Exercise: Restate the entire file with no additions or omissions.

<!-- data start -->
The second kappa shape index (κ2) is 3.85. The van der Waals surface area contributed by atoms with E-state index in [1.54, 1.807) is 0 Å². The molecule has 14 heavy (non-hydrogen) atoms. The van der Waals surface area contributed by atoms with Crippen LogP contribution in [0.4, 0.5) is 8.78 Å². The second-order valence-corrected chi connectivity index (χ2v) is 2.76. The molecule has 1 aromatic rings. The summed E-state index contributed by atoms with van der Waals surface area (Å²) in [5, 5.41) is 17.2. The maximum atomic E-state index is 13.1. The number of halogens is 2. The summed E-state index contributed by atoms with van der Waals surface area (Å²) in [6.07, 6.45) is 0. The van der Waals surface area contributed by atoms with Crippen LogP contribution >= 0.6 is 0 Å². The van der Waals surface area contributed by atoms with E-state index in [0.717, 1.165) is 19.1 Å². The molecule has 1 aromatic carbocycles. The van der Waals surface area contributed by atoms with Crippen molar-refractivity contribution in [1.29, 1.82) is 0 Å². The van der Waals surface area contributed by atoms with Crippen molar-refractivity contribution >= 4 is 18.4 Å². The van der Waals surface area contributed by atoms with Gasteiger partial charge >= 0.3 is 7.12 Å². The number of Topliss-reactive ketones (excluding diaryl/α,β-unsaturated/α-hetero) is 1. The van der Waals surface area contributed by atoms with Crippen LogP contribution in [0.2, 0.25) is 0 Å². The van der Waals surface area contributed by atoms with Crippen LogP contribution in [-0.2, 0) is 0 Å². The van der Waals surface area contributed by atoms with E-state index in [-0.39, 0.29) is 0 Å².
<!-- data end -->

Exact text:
The second kappa shape index (κ2) is 3.85. The van der Waals surface area contributed by atoms with E-state index in [1.54, 1.807) is 0 Å². The molecule has 14 heavy (non-hydrogen) atoms. The van der Waals surface area contributed by atoms with Crippen LogP contribution in [0.4, 0.5) is 8.78 Å². The second-order valence-corrected chi connectivity index (χ2v) is 2.76. The molecule has 1 aromatic rings. The summed E-state index contributed by atoms with van der Waals surface area (Å²) in [5, 5.41) is 17.2. The maximum atomic E-state index is 13.1. The number of halogens is 2. The summed E-state index contributed by atoms with van der Waals surface area (Å²) in [6.07, 6.45) is 0. The van der Waals surface area contributed by atoms with Crippen LogP contribution >= 0.6 is 0 Å². The van der Waals surface area contributed by atoms with E-state index in [0.717, 1.165) is 19.1 Å². The molecule has 1 aromatic carbocycles. The van der Waals surface area contributed by atoms with Crippen molar-refractivity contribution in [1.29, 1.82) is 0 Å². The van der Waals surface area contributed by atoms with Crippen molar-refractivity contribution >= 4 is 18.4 Å². The van der Waals surface area contributed by atoms with Gasteiger partial charge >= 0.3 is 7.12 Å². The number of Topliss-reactive ketones (excluding diaryl/α,β-unsaturated/α-hetero) is 1. The van der Waals surface area contributed by atoms with Crippen LogP contribution in [0.2, 0.25) is 0 Å². The van der Waals surface area contributed by atoms with Crippen LogP contribution in [-0.2, 0) is 0 Å². The van der Waals surface area contributed by atoms with E-state index in [-0.39, 0.29) is 0 Å².